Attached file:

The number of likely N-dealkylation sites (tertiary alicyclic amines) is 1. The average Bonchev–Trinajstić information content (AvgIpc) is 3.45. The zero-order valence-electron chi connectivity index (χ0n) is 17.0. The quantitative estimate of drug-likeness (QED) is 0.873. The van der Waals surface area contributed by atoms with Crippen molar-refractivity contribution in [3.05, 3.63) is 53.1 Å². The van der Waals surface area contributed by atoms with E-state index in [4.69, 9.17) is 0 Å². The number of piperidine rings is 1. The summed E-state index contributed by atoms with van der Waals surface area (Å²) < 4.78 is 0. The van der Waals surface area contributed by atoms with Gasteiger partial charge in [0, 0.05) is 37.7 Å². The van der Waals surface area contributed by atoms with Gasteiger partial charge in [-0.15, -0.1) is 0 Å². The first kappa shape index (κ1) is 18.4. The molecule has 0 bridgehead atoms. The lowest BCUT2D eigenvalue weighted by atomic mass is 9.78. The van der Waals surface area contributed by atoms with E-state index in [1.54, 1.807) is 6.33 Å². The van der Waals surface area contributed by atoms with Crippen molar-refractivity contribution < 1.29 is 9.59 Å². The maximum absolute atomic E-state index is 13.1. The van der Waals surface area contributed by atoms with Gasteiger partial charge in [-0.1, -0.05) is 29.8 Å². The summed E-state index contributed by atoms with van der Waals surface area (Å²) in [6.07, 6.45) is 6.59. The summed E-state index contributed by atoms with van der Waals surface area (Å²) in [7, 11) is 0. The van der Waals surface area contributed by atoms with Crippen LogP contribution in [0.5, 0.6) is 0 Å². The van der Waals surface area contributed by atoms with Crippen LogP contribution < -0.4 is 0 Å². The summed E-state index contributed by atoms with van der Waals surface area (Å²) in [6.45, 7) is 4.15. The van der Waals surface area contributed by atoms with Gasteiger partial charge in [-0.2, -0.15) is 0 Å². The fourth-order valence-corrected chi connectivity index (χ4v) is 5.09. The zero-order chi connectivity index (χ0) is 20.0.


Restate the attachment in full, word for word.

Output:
The number of likely N-dealkylation sites (tertiary alicyclic amines) is 1. The average Bonchev–Trinajstić information content (AvgIpc) is 3.45. The zero-order valence-electron chi connectivity index (χ0n) is 17.0. The quantitative estimate of drug-likeness (QED) is 0.873. The van der Waals surface area contributed by atoms with Crippen molar-refractivity contribution in [3.05, 3.63) is 53.1 Å². The van der Waals surface area contributed by atoms with E-state index in [4.69, 9.17) is 0 Å². The number of piperidine rings is 1. The summed E-state index contributed by atoms with van der Waals surface area (Å²) < 4.78 is 0. The van der Waals surface area contributed by atoms with Gasteiger partial charge in [0, 0.05) is 37.7 Å². The van der Waals surface area contributed by atoms with Gasteiger partial charge in [-0.15, -0.1) is 0 Å². The first kappa shape index (κ1) is 18.4. The molecule has 0 bridgehead atoms. The lowest BCUT2D eigenvalue weighted by atomic mass is 9.78. The van der Waals surface area contributed by atoms with E-state index in [1.54, 1.807) is 6.33 Å². The van der Waals surface area contributed by atoms with Crippen molar-refractivity contribution < 1.29 is 9.59 Å². The maximum absolute atomic E-state index is 13.1. The van der Waals surface area contributed by atoms with Gasteiger partial charge in [-0.1, -0.05) is 29.8 Å². The summed E-state index contributed by atoms with van der Waals surface area (Å²) in [6.07, 6.45) is 6.59. The summed E-state index contributed by atoms with van der Waals surface area (Å²) in [7, 11) is 0. The van der Waals surface area contributed by atoms with Crippen LogP contribution in [0.5, 0.6) is 0 Å². The van der Waals surface area contributed by atoms with Crippen LogP contribution < -0.4 is 0 Å². The summed E-state index contributed by atoms with van der Waals surface area (Å²) in [6.45, 7) is 4.15. The van der Waals surface area contributed by atoms with Gasteiger partial charge in [-0.2, -0.15) is 0 Å². The fourth-order valence-corrected chi connectivity index (χ4v) is 5.09. The zero-order chi connectivity index (χ0) is 20.0.